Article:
Last season, McNeese State had the pitching depth to become a contender for the first time in coach Terry Burrows’ tenure. As it turned out, it was also the first time the Cowboys didn’t have the hitting to do so.
McNeese (24-30, 17-16 Southland) finished with a winning record in conference play before going two-and-out in the SLC tournament.
“Everyone says pitching and defense wins games. There’s no doubt about that,” said Burrows, entering his sixth season as head coach. “But in this conference you have to be able to score runs.”
With the bulk of last year’s pitching back this season and some new arms tacked on, the Cowboys will try to continue improving in the runs allowed department in 2013.
The question mark will be the offense, but Burrows said he thinks a combination of new faces and more experienced returners will provide a positive answer, beginning with this weekend’s season-opening series against Towson at Cowboy Diamond.
Burrows said a perceived lack of offensive punch is why McNeese was picked eighth in the 10-team conference by coaches and sports information directors.
“I don’t think too many people recognize we can be pretty doggone good,” Burrows said. “We pitched it well but couldn’t score. I think we’re going to surprise some people offensively.”
The light-hitting perception was reality for last year’s squad. The Cowboys were at the bottom of the league in just about every major offensive category: batting (.239), slugging (.319), on-base (.318), runs (202) and RBIs (170).
Burrows said he’s counting on a pair of junior college transfers in the heart of the order to turn that around — designated hitter Lucas Quary and left fielder Jackson Gooch.
Gooch, a native of Ladner, British Columbia, hit .415 with 18 home runs and 72 RBIs using a wood bat for Lamar (Colo.) Community College.
“He’s a special kid,” Burrows said. “It’ll be something to see. He’s had some adjustments to make. Facing Division I pitching is definitely different. But he can hit with power.”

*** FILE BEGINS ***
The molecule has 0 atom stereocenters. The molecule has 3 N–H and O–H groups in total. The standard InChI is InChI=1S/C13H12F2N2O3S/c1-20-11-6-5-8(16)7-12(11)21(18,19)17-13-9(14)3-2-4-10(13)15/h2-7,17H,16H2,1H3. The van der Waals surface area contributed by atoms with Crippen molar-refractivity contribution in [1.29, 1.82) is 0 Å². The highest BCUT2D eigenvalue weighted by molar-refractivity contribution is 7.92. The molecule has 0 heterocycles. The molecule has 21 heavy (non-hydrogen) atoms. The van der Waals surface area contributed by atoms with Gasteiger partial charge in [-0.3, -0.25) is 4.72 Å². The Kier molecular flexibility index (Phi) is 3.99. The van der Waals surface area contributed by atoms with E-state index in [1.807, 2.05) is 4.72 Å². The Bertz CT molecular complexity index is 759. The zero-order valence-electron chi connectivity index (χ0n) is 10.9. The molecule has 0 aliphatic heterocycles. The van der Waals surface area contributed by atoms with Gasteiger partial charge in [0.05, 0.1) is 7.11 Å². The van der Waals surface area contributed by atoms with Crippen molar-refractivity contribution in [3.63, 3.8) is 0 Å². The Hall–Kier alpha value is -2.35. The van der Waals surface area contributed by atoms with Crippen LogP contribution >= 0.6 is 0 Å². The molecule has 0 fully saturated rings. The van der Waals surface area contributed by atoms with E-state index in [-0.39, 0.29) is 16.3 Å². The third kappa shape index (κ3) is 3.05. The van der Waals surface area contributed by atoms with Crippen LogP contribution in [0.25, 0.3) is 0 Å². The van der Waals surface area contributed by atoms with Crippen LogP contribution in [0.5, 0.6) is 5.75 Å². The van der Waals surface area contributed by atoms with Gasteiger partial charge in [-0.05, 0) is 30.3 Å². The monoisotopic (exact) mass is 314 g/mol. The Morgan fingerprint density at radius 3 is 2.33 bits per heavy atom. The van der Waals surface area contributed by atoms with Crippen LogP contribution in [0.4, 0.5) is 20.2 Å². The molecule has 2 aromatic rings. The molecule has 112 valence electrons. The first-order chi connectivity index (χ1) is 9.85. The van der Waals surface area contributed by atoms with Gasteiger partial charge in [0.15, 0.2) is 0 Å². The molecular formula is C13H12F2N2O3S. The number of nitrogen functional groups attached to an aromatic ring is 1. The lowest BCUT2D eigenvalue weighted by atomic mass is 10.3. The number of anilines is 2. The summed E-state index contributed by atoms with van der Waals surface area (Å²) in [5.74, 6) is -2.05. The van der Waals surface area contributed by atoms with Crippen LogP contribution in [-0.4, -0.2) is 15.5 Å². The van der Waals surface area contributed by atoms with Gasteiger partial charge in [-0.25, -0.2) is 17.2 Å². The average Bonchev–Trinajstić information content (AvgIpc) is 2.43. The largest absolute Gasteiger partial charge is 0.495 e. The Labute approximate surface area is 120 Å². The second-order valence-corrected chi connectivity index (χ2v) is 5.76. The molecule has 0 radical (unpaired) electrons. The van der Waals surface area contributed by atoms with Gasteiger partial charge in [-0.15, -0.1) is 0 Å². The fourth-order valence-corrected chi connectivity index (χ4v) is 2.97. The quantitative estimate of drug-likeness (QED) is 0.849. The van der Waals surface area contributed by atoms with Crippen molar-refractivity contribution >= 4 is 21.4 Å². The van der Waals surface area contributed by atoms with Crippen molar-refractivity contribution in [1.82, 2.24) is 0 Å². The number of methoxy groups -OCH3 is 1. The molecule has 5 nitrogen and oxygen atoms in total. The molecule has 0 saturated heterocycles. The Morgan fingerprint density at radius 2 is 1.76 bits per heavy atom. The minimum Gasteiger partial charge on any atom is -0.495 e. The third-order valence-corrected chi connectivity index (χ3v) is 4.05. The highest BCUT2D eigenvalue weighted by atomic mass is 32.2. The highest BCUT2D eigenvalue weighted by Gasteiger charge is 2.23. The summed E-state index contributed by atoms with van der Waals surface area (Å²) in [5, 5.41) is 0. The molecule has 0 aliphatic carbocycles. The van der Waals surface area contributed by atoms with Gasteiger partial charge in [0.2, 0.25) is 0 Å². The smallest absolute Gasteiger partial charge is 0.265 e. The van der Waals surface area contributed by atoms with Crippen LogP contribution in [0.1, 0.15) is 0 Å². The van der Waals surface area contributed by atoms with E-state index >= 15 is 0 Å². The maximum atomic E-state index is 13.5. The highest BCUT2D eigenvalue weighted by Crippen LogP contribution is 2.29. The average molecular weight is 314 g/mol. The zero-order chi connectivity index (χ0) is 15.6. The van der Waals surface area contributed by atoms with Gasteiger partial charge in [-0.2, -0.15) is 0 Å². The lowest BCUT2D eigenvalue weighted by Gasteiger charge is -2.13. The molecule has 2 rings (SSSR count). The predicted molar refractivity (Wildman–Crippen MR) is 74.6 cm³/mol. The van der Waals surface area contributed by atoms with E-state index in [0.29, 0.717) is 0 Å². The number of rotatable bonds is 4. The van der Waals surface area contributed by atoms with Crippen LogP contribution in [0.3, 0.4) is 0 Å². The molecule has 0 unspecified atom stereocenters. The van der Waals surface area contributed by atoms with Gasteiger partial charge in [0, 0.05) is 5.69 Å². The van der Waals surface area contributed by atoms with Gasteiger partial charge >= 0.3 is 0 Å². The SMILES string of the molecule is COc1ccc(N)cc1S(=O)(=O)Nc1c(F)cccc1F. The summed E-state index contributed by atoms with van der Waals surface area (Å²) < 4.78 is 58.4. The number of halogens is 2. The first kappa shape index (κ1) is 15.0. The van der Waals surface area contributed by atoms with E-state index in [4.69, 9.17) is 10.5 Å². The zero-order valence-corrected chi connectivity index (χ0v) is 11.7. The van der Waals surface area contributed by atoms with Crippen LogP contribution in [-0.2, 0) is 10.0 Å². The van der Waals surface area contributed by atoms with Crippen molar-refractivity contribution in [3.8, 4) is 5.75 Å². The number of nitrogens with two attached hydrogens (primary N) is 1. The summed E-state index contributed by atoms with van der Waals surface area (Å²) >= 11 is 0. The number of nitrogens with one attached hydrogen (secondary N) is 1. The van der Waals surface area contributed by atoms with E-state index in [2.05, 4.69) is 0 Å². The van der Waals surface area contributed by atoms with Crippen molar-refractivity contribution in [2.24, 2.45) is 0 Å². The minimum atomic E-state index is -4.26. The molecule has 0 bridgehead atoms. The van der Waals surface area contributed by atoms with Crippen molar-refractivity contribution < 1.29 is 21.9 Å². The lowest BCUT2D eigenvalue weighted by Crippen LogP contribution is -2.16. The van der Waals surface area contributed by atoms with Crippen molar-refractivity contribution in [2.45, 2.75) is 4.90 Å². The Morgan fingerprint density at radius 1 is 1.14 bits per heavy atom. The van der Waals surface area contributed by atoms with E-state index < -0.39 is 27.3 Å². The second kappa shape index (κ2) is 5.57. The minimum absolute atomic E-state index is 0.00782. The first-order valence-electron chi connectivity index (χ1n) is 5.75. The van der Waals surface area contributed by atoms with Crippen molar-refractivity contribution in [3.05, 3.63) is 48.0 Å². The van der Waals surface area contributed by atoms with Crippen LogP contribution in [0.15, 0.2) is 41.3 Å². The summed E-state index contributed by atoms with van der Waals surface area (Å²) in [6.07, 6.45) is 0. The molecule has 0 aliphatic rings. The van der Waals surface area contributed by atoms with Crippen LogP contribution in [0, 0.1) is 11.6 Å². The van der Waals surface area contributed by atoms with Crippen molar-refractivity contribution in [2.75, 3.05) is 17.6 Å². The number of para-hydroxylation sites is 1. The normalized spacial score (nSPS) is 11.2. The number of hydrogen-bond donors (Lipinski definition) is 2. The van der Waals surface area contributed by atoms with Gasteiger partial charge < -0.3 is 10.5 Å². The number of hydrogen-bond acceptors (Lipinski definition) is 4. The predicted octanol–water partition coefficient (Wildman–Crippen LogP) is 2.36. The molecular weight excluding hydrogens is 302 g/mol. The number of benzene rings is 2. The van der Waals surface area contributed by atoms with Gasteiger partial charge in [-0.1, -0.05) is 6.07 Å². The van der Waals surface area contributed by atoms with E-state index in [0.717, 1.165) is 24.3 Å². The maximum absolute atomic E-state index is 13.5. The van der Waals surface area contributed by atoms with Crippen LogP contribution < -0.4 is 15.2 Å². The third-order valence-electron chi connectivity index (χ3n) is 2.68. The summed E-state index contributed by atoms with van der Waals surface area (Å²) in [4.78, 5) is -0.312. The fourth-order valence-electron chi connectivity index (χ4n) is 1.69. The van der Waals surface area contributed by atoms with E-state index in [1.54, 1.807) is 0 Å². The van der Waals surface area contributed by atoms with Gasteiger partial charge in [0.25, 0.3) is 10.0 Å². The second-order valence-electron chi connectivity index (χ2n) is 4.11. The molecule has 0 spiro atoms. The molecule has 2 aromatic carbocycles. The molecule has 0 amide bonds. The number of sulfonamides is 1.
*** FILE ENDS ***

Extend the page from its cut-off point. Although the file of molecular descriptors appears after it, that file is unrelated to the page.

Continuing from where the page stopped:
Quary is expected to double up as the closer when he overcomes shoulder stiffness that kept him off the mound this week. In the meantime, LSU transfer and Rosepine native Sam Peterson will get the ball to finish games.
Setting the table atop the batting order are center fielder Andrew Guillotte and right fielder Skylar Barrentine.
Guillotte hit .210 last year, but Burrows has seen an improved approach from the sophomore this offseason.
“We wanted to lead him off last year, but being a freshman he kind of took his lumps,” Burrows said. “He had a good fall and a good spring, so he’s going to lead off. It’s been a long time since we’ve had guys who can hit 1 and 2, and hopefully we have that if these guys can do what they’re capable of doing.”
Junior Taylor Drake returns as the starter at third, and Matt Henry will again get the call behind the plate.
Connor Lloyd will play shortstop full-time after splitting time at second base last year. Righty Michael Sullivan and lefty Chayse Merion might platoon at first, and Burrows said he plans on playing Tyler Klouser, Hans Ask and Phillip LeBleu at second base in the season’s early going.
Burrows will see just how much depth he has in the starting pitching rotation during the season’s first month.
Expected Friday night starter Michael Clemens is out until mid-March with a broken hand, moving Blake Ware and Jason Gibson up a day from their anticipated spots.
Burrows said Barbe High grad Bryce Kingsley and junior college transfer Michael Desabrais are his top two options to start on Sunday.